I think I've never seen someone with such technical and human skills unite. I don't doubt great professionals like that really exist. But my point is: if that software architect does not know how to share it's knowledge and delegate all of his/her responsibilities to your team in a properly way, it would probably end up in a team with only one "super hero". Is the team in a comfort zone environment when the important decisions are only made by one person ? Will the team be more prone to collaborate with each other or give visibility to that software architect that is doing a great job ? What if the software architect goes to another company, probably the team won't know how to take high level decisions without their Gandalf.
Having a professional like that in a team is very good. But if that professional does not know how to stimulate a Software Architect journey in the team members, this person is not doing a great job.


Great comment! Thank you!
In my article, I paid more attention to skills that are a must, but I did not cover the field of knowledge collaboration fully (which is, of course, an utmost important, and I've mentioned it). Another point, that the teaching and collaboration is mostly the tech lead field. I completely agree with John Van Wagenen who wrote - that is about sharing and collaboration. But the duties of a software architect (in a perfect world, of course) includes all those things I wrote, so he or she is not obliged (and even don't have time) to teach let's say a Ruby programmer, how to choose a software development methodology. If the software architect will spend the time on this, the project will unlikely be completed successfully. This is the matter of the obligations and productivity. So, definitely, a software architect should be a mentor, but the most important for this specialist is to be a real professional who can architect, carry and successfully complete the project with minimum time and maximum profit.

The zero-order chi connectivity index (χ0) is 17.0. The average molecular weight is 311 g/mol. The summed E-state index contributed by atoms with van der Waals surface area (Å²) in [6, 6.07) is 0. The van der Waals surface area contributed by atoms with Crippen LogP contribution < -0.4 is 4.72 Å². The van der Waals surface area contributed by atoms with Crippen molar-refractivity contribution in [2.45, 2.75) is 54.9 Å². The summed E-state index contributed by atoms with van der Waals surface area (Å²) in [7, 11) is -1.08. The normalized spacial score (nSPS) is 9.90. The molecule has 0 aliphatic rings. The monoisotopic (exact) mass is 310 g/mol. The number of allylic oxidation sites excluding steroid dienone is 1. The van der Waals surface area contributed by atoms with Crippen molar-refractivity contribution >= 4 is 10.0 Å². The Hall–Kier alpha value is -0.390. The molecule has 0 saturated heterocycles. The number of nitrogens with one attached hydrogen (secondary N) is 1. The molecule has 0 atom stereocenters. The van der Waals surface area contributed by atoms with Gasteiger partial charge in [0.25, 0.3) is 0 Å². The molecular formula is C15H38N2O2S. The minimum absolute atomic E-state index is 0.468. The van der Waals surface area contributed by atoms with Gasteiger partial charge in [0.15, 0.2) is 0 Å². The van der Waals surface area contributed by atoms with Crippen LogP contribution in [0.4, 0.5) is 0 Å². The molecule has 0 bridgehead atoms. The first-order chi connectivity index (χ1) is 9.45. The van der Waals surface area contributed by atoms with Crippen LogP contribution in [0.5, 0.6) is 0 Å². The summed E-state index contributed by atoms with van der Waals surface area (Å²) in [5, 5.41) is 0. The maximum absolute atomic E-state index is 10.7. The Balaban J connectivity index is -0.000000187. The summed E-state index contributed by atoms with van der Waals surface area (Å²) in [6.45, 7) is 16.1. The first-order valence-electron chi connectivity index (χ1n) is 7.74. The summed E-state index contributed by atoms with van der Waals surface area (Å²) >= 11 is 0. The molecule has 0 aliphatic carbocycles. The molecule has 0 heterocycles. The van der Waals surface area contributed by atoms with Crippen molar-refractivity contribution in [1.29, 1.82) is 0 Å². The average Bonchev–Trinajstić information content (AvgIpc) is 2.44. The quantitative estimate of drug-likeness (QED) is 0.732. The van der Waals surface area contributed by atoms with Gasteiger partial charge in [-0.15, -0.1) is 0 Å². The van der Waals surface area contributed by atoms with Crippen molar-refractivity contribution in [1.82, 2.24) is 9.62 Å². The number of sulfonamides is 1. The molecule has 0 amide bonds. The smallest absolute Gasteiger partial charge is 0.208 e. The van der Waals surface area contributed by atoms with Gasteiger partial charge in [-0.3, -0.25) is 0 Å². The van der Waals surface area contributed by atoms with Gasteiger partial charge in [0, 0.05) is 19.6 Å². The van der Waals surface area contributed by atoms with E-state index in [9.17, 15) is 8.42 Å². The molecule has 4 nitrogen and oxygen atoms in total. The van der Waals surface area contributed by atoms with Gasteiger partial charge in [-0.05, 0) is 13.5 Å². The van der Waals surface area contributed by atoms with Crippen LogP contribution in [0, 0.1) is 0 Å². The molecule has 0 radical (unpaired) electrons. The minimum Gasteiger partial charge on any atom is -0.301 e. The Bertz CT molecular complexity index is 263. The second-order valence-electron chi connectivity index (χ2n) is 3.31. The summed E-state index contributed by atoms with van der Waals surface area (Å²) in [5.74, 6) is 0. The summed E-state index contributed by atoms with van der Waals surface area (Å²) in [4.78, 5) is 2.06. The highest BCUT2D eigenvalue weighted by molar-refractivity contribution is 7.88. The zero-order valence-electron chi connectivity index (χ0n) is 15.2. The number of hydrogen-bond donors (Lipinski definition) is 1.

Nice, but where can I find such a creature? Sounds like a god among mere mortals :))


Well, honestly, due to the misunderstanding roles and obligations, a lot of companies delegate the duties of software architect to a senior developer. That is a good idea in case of a startup, small business with few developers or just a business where the development task is not original and do not demand the high-level design and new architecture.
But if the need of a software architect really appears, then most of the businesses look for outsourcing. Outsource software development companies do have these specialists to provide architecture. As far as they specialize in this field they have time and resources to grow their own professional software architects.


Whaaaaat?! IMHO my system's structure (all applications that are part of the value chain of my business and how they interact) is the most valuable asset of my business! What company would outsource the role of its creator, a.k.a. the software architect?

You also wrote that a software architect "interact with clients" and I fully agree. But that's just one more reason to NOT outsource this role.